When W motors announced that its first hypercar would cost $3.4m, more than a few eyebrows were raised as to who might spend that amount of money on a car brand that no-one had ever heard of. The next question is also pretty obvious. How can this unknown brand compete with well-established companies like Ferrari, for example, that has nearly a century of experience in branding and engineering?
W Motors CEO Richard Debbas is quick to answer. “My customers already have a Ferrari. Actually, they already have a Bentley and a Lamborghini as well. They want something more exclusive,” he says.
Debbas has received over a hundred requests for his company’s $3.4m Lykan Hypersport 2013. But he’s only planning to produce seven cars. It’s clear that this particular venture is not about revenues and customers — it’s more about collectors.
“We’d like the first few cars to go to Arabs even if we receive requests from Russia, China and the US,” says Debbas.
Once the customer (note, not the car) is selected, he or she gets the chance to personalise as much of their new toy as they like. Diamonds, pearls, emeralds, rubies are just some of the precious stones they can decide to add all over the car, like encrusting them in the headlights, for example. When dealing with the super-wealthy, the headlights have to match the outfit of the person behind the wheel — naturally.
If a female customer approached a car dealership and asked whether the vehicle could be made to match her python skin handbag, most dealers would see that as a problem. Debbas, however, sees it as an opportunity. The car business in Qatar is booming, and it’s all about exclusivity. Well, exclusivity, and the seven-figure cheque that goes with it.
“The exclusivity of the car makes a hypercar immortal. It never dies, supercars instead get updated,” says Debbas.
But what does the owner of a Lykan Hypersport actually get for their millions? The car produces 750 horsepower from a twin-turbocharged six-cylinder engine. W Motors says its top speed is 394 kph.
Supercar manufacturers generally produce around 25 units of each car, making it a very rare product indeed. While it’s not unique, just few units more makes the price of the car drop drastically. Next up for W Motors is another new supercar, which will be launched in November. This time, the price is a relatively snip at $1.9m — about half the price of the Lykan Hypersport 2013.
There was yet another level of exclusivity at last month’s Qatar Motor Show, with Bertone launching its Nuccio, a prototype designed to celebrate the Turin-based manufacturer’s 100-year anniversary. As the car is a complete one-off, the competition to buy it is likely to be pretty stiff.
Daniele Cornil, the communications director at Bertone, has three words to describe the car: “beautiful, aggressive and sexy”. It will go on the market for over $2m and the waiting list is already lengthening.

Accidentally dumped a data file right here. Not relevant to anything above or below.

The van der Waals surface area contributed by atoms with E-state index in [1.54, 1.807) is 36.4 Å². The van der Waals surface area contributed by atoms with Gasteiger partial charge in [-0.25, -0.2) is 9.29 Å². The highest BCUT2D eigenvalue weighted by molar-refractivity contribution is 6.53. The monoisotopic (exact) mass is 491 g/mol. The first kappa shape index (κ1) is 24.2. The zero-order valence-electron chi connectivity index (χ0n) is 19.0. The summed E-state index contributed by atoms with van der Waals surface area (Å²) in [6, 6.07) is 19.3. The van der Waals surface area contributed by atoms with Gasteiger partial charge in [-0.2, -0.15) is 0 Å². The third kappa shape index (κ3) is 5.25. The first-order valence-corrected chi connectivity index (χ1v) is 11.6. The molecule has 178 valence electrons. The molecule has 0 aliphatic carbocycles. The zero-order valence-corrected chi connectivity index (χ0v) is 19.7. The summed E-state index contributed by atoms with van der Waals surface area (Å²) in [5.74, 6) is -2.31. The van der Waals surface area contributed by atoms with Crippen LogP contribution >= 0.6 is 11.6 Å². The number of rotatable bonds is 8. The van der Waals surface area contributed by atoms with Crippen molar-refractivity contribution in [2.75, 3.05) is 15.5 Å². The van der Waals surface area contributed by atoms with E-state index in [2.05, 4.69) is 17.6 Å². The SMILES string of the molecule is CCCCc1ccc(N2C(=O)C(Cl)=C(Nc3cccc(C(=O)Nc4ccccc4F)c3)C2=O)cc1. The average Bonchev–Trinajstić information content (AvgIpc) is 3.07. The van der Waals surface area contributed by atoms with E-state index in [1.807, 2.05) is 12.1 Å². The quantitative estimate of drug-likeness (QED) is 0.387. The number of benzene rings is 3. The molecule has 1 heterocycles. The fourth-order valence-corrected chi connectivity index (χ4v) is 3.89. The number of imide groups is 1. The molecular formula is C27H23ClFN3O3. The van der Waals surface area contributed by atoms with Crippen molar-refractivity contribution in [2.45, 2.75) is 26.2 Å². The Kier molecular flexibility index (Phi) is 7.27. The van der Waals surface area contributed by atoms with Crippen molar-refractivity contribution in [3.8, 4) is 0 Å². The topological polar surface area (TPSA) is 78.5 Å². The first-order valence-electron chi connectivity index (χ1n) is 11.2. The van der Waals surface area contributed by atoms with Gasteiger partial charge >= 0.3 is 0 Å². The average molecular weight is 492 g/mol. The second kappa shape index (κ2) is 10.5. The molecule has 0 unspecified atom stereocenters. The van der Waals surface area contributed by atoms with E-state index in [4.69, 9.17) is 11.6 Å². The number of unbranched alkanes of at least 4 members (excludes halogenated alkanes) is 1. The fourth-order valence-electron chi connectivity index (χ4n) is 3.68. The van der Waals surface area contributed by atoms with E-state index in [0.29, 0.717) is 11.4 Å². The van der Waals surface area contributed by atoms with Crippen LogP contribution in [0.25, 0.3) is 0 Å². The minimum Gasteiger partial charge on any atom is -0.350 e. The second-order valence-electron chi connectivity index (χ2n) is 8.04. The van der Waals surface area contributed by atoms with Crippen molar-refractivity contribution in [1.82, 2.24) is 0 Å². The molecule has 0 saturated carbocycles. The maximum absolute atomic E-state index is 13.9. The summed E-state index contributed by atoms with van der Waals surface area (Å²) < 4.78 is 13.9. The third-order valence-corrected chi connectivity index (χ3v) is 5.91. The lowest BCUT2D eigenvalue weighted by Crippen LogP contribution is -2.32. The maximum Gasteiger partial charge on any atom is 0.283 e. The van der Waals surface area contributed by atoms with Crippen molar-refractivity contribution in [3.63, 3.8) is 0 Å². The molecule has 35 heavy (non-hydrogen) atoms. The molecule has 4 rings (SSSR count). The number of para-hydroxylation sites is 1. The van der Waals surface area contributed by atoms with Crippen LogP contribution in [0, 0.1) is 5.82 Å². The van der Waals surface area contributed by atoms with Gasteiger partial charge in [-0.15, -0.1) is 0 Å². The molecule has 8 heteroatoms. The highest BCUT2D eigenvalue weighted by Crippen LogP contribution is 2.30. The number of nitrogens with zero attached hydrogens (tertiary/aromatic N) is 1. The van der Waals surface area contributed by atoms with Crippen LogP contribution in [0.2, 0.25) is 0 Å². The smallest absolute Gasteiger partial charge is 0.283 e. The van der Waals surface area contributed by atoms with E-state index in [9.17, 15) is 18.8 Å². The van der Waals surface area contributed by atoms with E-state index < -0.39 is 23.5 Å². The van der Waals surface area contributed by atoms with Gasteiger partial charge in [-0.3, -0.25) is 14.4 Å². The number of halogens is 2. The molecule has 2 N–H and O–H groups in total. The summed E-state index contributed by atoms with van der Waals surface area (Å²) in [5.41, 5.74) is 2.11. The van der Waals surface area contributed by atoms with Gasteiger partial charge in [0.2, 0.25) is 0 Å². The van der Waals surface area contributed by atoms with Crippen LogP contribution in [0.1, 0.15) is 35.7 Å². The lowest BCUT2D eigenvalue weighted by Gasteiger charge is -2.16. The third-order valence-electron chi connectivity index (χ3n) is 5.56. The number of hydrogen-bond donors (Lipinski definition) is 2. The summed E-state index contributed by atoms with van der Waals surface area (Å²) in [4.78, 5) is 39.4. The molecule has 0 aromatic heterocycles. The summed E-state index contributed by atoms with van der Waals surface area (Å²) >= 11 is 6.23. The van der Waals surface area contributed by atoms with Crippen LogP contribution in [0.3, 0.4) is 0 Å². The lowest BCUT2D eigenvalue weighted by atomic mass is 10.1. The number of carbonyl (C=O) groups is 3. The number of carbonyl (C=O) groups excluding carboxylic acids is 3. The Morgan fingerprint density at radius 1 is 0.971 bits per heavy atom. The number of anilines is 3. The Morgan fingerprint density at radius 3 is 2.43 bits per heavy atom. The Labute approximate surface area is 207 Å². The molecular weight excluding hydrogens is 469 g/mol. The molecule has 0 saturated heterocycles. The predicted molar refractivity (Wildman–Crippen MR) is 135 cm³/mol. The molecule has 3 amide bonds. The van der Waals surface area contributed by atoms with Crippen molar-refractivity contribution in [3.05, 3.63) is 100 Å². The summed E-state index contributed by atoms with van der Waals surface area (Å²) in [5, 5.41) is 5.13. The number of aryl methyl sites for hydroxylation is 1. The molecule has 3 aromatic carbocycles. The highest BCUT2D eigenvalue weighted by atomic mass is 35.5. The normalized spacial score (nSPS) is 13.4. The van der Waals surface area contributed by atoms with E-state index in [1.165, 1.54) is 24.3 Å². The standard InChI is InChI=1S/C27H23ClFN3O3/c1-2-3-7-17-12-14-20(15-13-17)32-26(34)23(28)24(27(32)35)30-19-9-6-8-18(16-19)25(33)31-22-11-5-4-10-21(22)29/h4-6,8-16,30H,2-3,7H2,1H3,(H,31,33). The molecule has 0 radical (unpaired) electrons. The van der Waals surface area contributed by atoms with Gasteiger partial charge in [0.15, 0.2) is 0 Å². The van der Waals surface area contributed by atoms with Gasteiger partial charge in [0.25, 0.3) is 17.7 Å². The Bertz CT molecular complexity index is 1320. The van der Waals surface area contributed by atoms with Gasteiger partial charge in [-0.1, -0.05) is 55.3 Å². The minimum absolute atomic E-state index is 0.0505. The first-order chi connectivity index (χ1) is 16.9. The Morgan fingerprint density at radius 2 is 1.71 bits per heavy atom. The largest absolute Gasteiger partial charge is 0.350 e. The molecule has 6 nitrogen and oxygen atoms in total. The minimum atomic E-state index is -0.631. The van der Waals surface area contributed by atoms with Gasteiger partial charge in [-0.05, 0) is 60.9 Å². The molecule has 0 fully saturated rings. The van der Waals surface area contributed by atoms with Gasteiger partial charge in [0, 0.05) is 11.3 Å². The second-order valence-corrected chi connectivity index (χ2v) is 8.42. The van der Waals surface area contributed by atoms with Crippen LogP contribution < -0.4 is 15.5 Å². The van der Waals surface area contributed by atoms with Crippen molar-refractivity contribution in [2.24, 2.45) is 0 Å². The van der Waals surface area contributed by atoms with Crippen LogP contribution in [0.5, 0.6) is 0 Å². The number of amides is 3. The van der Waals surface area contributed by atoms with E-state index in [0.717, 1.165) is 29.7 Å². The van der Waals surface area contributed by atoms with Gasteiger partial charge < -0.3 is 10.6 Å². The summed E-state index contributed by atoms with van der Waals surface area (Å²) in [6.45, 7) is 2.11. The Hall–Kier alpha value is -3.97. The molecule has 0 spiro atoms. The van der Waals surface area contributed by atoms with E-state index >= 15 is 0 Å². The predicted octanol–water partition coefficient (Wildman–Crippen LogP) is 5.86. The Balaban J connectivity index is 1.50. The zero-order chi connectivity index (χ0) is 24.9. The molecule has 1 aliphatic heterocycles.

So how does the firm decide who gets to drive the car home — is it just a case of the highest bidder? In this case, customers will be 'selected' and the last word on the award goes to Lilli Bertone, company’s president. “Qatar is a market with extreme demands and we are ready for that,” says Sandro Colella, managing director at Bertone.
Colella isn’t wrong — everything about the Qatar automotive sector is looking extreme at the moment. Porsche sold over 1,000 vehicles last year with a 95 percent increase on sales in comparison to 2011. And that wasn’t the best performance around the Doha Exhibition Centre. Ford and Lincoln in Qatar grew by more than 107 percent over the same period. In addition, the Middle East positioned itself as the fourth most important market for Lamborghini during 2012, after the US, China and the UK.
Qatar Motor Show has a positive impact on brands, not just on sales, according to Maserati’s Middle East manager, Florian Alexander Mack, and wherever you turn in the Doha Exhibition Centre during the Motor Show you see the car business booming. Maserati sales in Qatar increased by 30 percent last year, registering one of the best performances of Alfardan Sport Motors’ products, which all went up between eight and 30 percent, making the firm’s general manager, Mohamed Kandeel, a happy man.
Certainly, 2012 seems to have been a successful year for car sales all over the Middle East, not just Qatar. Volkswagen Middle East said that last year was its best ever in terms of regional sales, with a 22 percent increase on 2011.
In all, 13,000 vehicles were delivered to customers across twelve Middle East markets. Lamborghini also saw an eight percent increase in 2012 sales in the region, with the UAE leading the growth, followed by Saudi Arabia and then Qatar. Bentley experienced similar success, experiencing a 44 percent increase in the Middle Eastern market in 2012 compared to the previous year.
Over 150,000 people visited the Qatar Motor Show this year coming from all over the region. If they have one thing in common, it’s not just the need for a new car — but one that is tailor-made to their own desires.
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